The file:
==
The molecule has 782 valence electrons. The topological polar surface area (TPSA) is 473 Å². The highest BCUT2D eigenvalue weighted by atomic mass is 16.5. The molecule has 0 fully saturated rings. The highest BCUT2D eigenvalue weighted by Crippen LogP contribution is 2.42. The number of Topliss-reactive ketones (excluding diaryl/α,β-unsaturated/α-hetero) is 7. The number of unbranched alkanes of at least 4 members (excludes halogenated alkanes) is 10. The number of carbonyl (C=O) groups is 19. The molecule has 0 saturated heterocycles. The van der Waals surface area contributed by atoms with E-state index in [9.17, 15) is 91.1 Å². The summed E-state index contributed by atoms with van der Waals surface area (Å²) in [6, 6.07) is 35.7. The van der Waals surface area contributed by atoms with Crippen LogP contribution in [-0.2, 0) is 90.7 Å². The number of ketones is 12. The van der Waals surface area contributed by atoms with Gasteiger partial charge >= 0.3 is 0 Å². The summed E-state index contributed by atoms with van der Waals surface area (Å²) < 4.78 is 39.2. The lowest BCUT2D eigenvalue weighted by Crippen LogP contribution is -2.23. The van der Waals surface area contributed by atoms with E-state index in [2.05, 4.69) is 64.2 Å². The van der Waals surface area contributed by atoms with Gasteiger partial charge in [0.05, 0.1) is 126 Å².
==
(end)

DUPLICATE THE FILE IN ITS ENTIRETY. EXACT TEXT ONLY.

The molecule has 782 valence electrons. The topological polar surface area (TPSA) is 473 Å². The highest BCUT2D eigenvalue weighted by atomic mass is 16.5. The molecule has 0 fully saturated rings. The highest BCUT2D eigenvalue weighted by Crippen LogP contribution is 2.42. The number of Topliss-reactive ketones (excluding diaryl/α,β-unsaturated/α-hetero) is 7. The number of unbranched alkanes of at least 4 members (excludes halogenated alkanes) is 10. The number of carbonyl (C=O) groups is 19. The molecule has 0 saturated heterocycles. The van der Waals surface area contributed by atoms with E-state index in [9.17, 15) is 91.1 Å². The summed E-state index contributed by atoms with van der Waals surface area (Å²) in [6, 6.07) is 35.7. The van der Waals surface area contributed by atoms with Crippen LogP contribution in [-0.2, 0) is 90.7 Å². The number of ketones is 12. The van der Waals surface area contributed by atoms with Gasteiger partial charge >= 0.3 is 0 Å². The summed E-state index contributed by atoms with van der Waals surface area (Å²) < 4.78 is 39.2. The lowest BCUT2D eigenvalue weighted by Crippen LogP contribution is -2.23. The van der Waals surface area contributed by atoms with E-state index in [2.05, 4.69) is 64.2 Å². The van der Waals surface area contributed by atoms with Gasteiger partial charge in [0.05, 0.1) is 126 Å².